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Fostering on the Farm

Fostering on the Farm: Child Placement in the Rural Midwest

MEGAN BIRK
Copyright Date: 2015
Pages: 264
Stable URL: http://www.jstor.org/stable/10.5406/j.ctt155jmkw
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    Fostering on the Farm
    Book Description:

    From 1870 until after World War I, reformers led an effort to place children from orphanages, asylums, and children's homes with farming families. The farmers received free labor in return for providing room and board. Reformers, meanwhile, believed children learned lessons in family life, citizenry, and work habits that institutions simply could not provide. Drawing on institution records, correspondence from children and placement families, and state reports, Megan Birk scrutinizes how the farm system developed--and how the children involved may have become some of America's last indentured laborers. Between 1850 and 1900, up to one-third of farm homes contained children from outside the family. Birk reveals how the nostalgia attached to misplaced perceptions about healthy, family-based labor masked the realities of abuse, overwork, and loveless upbringings endemic in the system. She also considers how rural people cared for their own children while being bombarded with dependents from elsewhere. Finally, Birk traces how the ills associated with rural placement eventually forced reformers to transition to a system of paid foster care, adoptions, and family preservation.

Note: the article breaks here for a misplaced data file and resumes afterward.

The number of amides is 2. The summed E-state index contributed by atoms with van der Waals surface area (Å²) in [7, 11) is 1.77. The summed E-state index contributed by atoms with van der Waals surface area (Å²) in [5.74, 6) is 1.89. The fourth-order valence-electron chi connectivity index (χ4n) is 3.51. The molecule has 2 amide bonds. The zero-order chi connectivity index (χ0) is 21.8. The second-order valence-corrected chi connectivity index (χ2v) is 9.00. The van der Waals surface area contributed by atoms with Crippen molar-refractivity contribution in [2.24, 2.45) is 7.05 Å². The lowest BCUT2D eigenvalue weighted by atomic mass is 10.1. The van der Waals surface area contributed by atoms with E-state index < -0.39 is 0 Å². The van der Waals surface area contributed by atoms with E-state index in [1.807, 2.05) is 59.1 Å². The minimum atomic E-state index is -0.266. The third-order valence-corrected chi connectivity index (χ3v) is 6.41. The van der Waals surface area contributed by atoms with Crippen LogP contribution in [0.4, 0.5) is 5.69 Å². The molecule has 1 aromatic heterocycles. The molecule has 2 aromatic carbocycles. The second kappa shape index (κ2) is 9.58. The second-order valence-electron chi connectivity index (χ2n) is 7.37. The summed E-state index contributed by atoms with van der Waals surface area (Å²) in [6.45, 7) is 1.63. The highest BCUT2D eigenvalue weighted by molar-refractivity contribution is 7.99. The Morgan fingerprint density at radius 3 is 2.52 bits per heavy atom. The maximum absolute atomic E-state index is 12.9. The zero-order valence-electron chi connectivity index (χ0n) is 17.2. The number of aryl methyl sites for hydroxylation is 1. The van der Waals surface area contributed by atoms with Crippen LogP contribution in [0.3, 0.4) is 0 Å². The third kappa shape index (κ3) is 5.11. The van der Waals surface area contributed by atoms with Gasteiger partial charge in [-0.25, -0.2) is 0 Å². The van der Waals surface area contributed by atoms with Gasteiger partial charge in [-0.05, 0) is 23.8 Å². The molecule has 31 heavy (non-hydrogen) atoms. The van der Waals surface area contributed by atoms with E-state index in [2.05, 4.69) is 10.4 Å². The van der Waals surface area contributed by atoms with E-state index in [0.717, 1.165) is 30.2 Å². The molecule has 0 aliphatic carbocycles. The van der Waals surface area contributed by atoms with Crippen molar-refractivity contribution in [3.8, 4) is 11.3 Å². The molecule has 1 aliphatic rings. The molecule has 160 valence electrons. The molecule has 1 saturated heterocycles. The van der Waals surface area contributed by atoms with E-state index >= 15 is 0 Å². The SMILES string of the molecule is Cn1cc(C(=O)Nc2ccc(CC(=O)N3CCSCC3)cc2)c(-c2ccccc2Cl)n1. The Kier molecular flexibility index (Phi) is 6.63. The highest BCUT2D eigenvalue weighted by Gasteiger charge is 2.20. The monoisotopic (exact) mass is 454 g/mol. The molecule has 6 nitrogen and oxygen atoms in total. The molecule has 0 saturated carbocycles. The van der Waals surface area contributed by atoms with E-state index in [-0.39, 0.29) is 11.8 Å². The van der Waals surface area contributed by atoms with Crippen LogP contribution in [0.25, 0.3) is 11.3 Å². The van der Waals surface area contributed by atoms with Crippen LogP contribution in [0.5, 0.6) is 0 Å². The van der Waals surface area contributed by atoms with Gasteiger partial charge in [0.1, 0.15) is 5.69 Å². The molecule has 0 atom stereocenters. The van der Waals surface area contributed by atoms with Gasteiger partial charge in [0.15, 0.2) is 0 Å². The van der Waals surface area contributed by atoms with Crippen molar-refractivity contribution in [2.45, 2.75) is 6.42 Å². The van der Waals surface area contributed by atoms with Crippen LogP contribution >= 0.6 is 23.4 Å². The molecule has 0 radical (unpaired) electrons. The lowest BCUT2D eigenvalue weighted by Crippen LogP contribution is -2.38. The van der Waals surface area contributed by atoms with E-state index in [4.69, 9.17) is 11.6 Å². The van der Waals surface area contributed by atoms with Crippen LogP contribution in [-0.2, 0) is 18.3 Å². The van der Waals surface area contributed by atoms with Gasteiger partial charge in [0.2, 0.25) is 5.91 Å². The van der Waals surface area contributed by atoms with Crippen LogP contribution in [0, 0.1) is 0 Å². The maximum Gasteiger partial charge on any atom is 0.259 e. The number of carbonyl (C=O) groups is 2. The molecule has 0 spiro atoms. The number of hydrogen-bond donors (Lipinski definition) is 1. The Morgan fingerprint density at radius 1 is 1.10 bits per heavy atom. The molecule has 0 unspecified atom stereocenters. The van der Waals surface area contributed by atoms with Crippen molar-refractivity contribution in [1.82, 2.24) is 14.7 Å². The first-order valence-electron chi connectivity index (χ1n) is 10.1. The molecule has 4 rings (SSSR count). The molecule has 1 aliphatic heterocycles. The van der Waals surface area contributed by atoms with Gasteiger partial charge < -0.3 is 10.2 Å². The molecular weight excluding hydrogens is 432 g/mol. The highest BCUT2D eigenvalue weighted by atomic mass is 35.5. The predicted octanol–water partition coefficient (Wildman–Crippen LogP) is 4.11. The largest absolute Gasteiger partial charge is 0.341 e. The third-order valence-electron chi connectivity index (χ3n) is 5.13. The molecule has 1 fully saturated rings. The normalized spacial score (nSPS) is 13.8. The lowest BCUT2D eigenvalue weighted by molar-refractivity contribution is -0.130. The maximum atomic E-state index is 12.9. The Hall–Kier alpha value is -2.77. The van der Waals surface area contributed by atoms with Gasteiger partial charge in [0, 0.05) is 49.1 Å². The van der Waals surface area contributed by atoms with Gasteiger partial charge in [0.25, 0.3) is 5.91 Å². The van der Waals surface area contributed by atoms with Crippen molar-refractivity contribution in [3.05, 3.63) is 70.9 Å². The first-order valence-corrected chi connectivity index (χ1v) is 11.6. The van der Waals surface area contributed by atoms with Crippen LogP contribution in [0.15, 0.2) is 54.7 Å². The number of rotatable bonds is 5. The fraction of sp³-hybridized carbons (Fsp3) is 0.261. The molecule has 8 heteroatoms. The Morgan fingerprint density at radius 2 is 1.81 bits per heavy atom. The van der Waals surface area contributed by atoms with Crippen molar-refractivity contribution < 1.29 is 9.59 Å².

eISBN: 978-0-252-09729-4
    Subjects: History
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Table of Contents

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  1. Front Matter (pp. i-iv)
  2. Table of Contents (pp. v-vi)
  3. Acknowledgments (pp. vii-x)
  4. Introduction: The Search for a Home (pp. 1-16)

    In 1870, the superintendent of the Montgomery County, Ohio, children’s home placed three-year-old James in the home of an area farmer. Despite the young age of his ward, the superintendent drew up an indenture contract in which the farmer promised care, a place in his family, and a payment to James when he reached majority age. While the details of James’s childhood remain unknown, he probably grew up learning how to handle farm tools, animals, and related chores and attending a few months of school each year. At the age of seventeen, James wrote to the superintendent explaining his unhappiness....